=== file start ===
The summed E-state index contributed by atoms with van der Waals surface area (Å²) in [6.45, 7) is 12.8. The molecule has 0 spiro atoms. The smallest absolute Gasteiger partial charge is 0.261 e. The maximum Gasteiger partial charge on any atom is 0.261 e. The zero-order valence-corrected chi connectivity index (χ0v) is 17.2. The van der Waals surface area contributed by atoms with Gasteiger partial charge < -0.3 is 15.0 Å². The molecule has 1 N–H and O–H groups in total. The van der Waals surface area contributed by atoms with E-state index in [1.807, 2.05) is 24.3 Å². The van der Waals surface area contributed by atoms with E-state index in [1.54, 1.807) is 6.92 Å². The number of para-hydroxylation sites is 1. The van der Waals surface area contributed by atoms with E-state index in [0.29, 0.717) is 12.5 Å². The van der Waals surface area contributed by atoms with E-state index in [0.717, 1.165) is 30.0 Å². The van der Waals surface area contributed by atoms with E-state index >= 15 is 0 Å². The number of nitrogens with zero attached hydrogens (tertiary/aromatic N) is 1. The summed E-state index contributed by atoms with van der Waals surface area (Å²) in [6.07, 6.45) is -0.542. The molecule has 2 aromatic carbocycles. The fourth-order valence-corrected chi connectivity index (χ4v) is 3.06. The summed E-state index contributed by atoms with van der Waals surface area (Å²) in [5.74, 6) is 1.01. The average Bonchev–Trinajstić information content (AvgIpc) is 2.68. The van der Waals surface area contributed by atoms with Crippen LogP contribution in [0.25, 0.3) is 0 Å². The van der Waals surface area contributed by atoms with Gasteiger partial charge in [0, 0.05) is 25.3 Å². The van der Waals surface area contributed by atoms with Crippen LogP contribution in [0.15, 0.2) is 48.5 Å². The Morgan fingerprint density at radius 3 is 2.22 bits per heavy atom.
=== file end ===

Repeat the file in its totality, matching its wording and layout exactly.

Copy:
The summed E-state index contributed by atoms with van der Waals surface area (Å²) in [6.45, 7) is 12.8. The molecule has 0 spiro atoms. The smallest absolute Gasteiger partial charge is 0.261 e. The maximum Gasteiger partial charge on any atom is 0.261 e. The zero-order valence-corrected chi connectivity index (χ0v) is 17.2. The van der Waals surface area contributed by atoms with Gasteiger partial charge < -0.3 is 15.0 Å². The molecule has 1 N–H and O–H groups in total. The van der Waals surface area contributed by atoms with E-state index in [1.807, 2.05) is 24.3 Å². The van der Waals surface area contributed by atoms with E-state index in [1.54, 1.807) is 6.92 Å². The number of para-hydroxylation sites is 1. The van der Waals surface area contributed by atoms with E-state index in [0.29, 0.717) is 12.5 Å². The van der Waals surface area contributed by atoms with E-state index in [0.717, 1.165) is 30.0 Å². The van der Waals surface area contributed by atoms with E-state index >= 15 is 0 Å². The number of nitrogens with zero attached hydrogens (tertiary/aromatic N) is 1. The summed E-state index contributed by atoms with van der Waals surface area (Å²) in [6.07, 6.45) is -0.542. The molecule has 2 aromatic carbocycles. The fourth-order valence-corrected chi connectivity index (χ4v) is 3.06. The summed E-state index contributed by atoms with van der Waals surface area (Å²) in [5.74, 6) is 1.01. The average Bonchev–Trinajstić information content (AvgIpc) is 2.68. The van der Waals surface area contributed by atoms with Crippen LogP contribution in [0.25, 0.3) is 0 Å². The van der Waals surface area contributed by atoms with Gasteiger partial charge in [0, 0.05) is 25.3 Å². The van der Waals surface area contributed by atoms with Crippen LogP contribution in [0.15, 0.2) is 48.5 Å². The Morgan fingerprint density at radius 3 is 2.22 bits per heavy atom.